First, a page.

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Virgil was not someone who was quick to anger.

Out of all of his brothers, he was the closest in temperament to their mother, always the furthest to be pushed and the last to break.

But at this exact moment, he was seeing red.

Gordon was out of the temple tunnels he had been trapped in with Penny and Parker, safe and sound and milling about, making sure that his companions were okay before heading back over. He was alright, and that had been his number one priority, even going so far as to stop Scott (albeit justifiably) lunging at Professor Harold, the oily, sneak of a man who was prepared to leave them all in there to rot.

But as Virgil saw Harold attempting to sneak away past Thunderbird 2, clutching his hat in his hands and looking around sheepishly, hoping to get away from the consequences of his actions, his temper flared.

Looking back to Scott who was distracted, rushing towards his brother, already shouting his name, always full of concern for his siblings, Virgil slinked around the corner of his bird in pursuit of the professor.

The older man was moving slow, trying to keep quiet and completely oblivious as Virgil caught up to him easily, just as he reached the back end of Thunderbird 2.

He reached forward, grabbing the professor by his khaki shirt and yanking hard, sending him flying as he stepped out of the way, into the back of Thunderbird 2’s fuselage.

The professor let out a surprised yelp, Virgil’s hand going across his mouth to silence him quickly as whiskey brown eyes narrowed on him, the pilot’s eyebrows furrowed.

Like this, with this rage pumping through him, the usually placid man looked terrifying, all primal rage and fury.

“You scream, shout or draw attention to yourself, there’ll be a lot worse in store for you than I have planned,” he hissed in the professor’s face, “understood?”

Tears were pricking at the older man’s eyes as he nodded frantically.

“Good,” Virgil growled, pulling his hand away. In the same movement, he bought his forearm up to the professor’s neck, holding him firmly in place against the fuselage as he struggled against him, desperate to get away.

Virgil’s eyes narrowed again, pressing harder.

“You were going to leave my brother and my friends to die in that fucking pyramid,” the pilot said, voice dripping with anger. “You were going to let them suffocate, or starve or waste away for the sake of some fucking gold. You make me sick.”

The professor struggled against him more, helpless to fight against the pure muscle that was Virgil’s frame.

“I’m… sorry,” he choked, fingers clawing at Virgil’s arm, “please, I didn’t… I didn’t think, I…”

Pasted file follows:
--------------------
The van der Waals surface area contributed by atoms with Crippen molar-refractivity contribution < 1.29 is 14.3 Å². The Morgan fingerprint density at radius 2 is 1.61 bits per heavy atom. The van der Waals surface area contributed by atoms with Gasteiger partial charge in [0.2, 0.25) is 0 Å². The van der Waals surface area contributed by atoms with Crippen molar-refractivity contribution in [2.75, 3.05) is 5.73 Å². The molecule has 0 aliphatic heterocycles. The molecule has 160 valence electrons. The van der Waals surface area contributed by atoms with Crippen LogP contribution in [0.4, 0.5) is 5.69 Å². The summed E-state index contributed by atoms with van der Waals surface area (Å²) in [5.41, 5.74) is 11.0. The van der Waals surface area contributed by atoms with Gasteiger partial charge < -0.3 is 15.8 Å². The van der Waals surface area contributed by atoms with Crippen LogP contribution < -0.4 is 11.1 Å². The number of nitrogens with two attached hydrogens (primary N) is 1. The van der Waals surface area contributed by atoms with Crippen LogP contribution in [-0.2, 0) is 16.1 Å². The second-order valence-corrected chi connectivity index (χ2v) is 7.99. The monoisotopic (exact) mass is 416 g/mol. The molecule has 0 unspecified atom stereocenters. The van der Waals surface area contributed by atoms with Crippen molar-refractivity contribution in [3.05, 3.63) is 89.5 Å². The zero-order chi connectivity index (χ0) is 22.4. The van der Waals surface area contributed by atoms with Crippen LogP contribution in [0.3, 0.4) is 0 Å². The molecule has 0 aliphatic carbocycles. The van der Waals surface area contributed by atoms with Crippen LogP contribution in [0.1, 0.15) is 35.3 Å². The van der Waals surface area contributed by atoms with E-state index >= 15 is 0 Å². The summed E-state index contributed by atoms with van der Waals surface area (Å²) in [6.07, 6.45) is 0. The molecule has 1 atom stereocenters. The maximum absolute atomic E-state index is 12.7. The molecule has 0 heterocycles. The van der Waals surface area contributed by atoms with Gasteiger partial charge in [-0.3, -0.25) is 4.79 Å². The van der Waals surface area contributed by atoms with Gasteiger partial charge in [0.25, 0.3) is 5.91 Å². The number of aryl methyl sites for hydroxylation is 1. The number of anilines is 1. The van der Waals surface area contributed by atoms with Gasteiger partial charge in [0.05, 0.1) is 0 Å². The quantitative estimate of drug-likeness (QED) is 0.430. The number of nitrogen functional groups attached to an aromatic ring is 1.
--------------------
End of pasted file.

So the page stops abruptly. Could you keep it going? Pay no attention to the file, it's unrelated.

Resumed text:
His eyes were turning red from being so bloodshot, colour draining from his face.

With one last disgusted snarl, Virgil pulled him arm away, letting him collapse to the ground where he crumpled, heaving for breath and looking up at him with terrified eyes.

“I should take you to the most remote place on earth and leave you to die,” Virgil spat, “like you wanted to do to them.”

“Please,” Harold begged, getting onto his knees to plead with the pilot, “I didn’t… I didn’t mean to.”

“Don’t fucking lie to me,” Virgil growled at him, taking a step forward. The professor cowered back in fear. The pilot shook his head, disgusted at the sight.

“You are the lowest of the low,” he snarled, “you’re an fucking animal, look at you. Crawling on the ground, begging for your life after you tried to kill innocent people. And for what? Some gold that doesn’t even belong to you?”

Harold whimpered, unable to even defend himself.

“I’m giving you the most generous thing anyone could ever give you,” Virgil said, voice low and threatening as he kneeled down to look at the professor, still cowering before him. “I’m giving you your life, not that you deserve it.”

“Oh, thank you, thank you!” the professor replied, scrambling to move, to stand. Virgil stopped him with a large hand on his shoulder. The older man looked at him, fear in his eyes along with a question.

“Don’t thank me,” Virgil growled. “It’s more than you deserve. Much more. Just know, that if you ever, ever come near my family, my friends or any other innocent person again with the intent to harm them the way you have today, the next place you’ll be exploring is the bottom of the ocean with weights tied to you.”

The professor nodded frantically, a terror in his eyes that Virgil usually only saw when he went to the worst of disasters.

He couldn’t even feel bad for it, his mind still filled with churning fear, the same that had coursed through him when he’d arrived in search of Gordon.

“Now, get out of my sight.”

“Yes, I will, I will,” the professor cried, scrambling to his feet and taking off in a sprint.

Virgil watched him go, down the long, winding path by the river.

He wouldn’t make it far. Authorities would pick him up soon enough, but he’d said his piece.

Even if his threat didn’t hold much water, he had been so angry, he needed to get it out.

Virgil sighed, shaking his head. He couldn’t bring himself to feel guilty; Harold had deserved it after all, but he felt dirty for letting himself sink to that level.

“Virg?” a familiar voice sounded from the corner of Thunderbird 2. He turned to face the source of the noise, finding Gordon stood there with a soft, tired smile on his face.

“Hey Gordo,” Virgil greeted him fondly, the anger he’d felt washed away by relief, “how you doing?”

“Good, now I’m out of that place,” he said with a tired smile, gesturing towards the crumbled remains of the pyramid. “That was really close, at the end,” he admitted, a little sheepishly. “Thanks for having my back.”

“Always, kiddo,” Virgil smiled, moving towards his co-pilot and grabbing him in a headlock, grinning as he protested and squirmed away. “You know the only person allowed to put you in mortal danger is me.”

“Dick,” Gordon grinned.

“You know it,” Virgil sighed, looking back down the path.